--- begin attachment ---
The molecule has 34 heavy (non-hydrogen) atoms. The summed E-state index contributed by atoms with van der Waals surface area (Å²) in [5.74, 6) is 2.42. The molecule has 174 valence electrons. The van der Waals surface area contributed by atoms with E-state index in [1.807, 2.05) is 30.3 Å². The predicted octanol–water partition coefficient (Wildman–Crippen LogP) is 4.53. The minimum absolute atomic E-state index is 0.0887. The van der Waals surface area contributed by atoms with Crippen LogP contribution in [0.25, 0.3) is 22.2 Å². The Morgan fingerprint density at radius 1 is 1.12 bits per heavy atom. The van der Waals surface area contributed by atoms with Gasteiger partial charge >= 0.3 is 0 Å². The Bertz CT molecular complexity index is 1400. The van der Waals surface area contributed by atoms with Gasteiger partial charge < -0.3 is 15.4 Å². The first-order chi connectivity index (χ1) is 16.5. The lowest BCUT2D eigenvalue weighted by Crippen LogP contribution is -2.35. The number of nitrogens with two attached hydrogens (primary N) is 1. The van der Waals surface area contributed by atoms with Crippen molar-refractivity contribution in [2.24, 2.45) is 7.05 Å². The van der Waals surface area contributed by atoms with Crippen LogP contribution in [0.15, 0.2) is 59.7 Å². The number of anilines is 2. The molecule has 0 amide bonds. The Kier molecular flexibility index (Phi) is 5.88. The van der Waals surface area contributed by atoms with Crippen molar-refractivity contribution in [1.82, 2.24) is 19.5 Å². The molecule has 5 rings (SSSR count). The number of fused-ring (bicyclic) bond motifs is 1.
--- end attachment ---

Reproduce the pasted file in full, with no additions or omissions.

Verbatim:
The molecule has 34 heavy (non-hydrogen) atoms. The summed E-state index contributed by atoms with van der Waals surface area (Å²) in [5.74, 6) is 2.42. The molecule has 174 valence electrons. The van der Waals surface area contributed by atoms with E-state index in [1.807, 2.05) is 30.3 Å². The predicted octanol–water partition coefficient (Wildman–Crippen LogP) is 4.53. The minimum absolute atomic E-state index is 0.0887. The van der Waals surface area contributed by atoms with Crippen LogP contribution in [0.25, 0.3) is 22.2 Å². The Morgan fingerprint density at radius 1 is 1.12 bits per heavy atom. The van der Waals surface area contributed by atoms with Gasteiger partial charge >= 0.3 is 0 Å². The Bertz CT molecular complexity index is 1400. The van der Waals surface area contributed by atoms with Gasteiger partial charge < -0.3 is 15.4 Å². The first-order chi connectivity index (χ1) is 16.5. The lowest BCUT2D eigenvalue weighted by Crippen LogP contribution is -2.35. The number of nitrogens with two attached hydrogens (primary N) is 1. The van der Waals surface area contributed by atoms with Crippen molar-refractivity contribution in [2.24, 2.45) is 7.05 Å². The van der Waals surface area contributed by atoms with Crippen LogP contribution in [0.15, 0.2) is 59.7 Å². The number of anilines is 2. The molecule has 0 amide bonds. The Kier molecular flexibility index (Phi) is 5.88. The van der Waals surface area contributed by atoms with Crippen molar-refractivity contribution in [1.82, 2.24) is 19.5 Å². The molecule has 5 rings (SSSR count). The number of fused-ring (bicyclic) bond motifs is 1.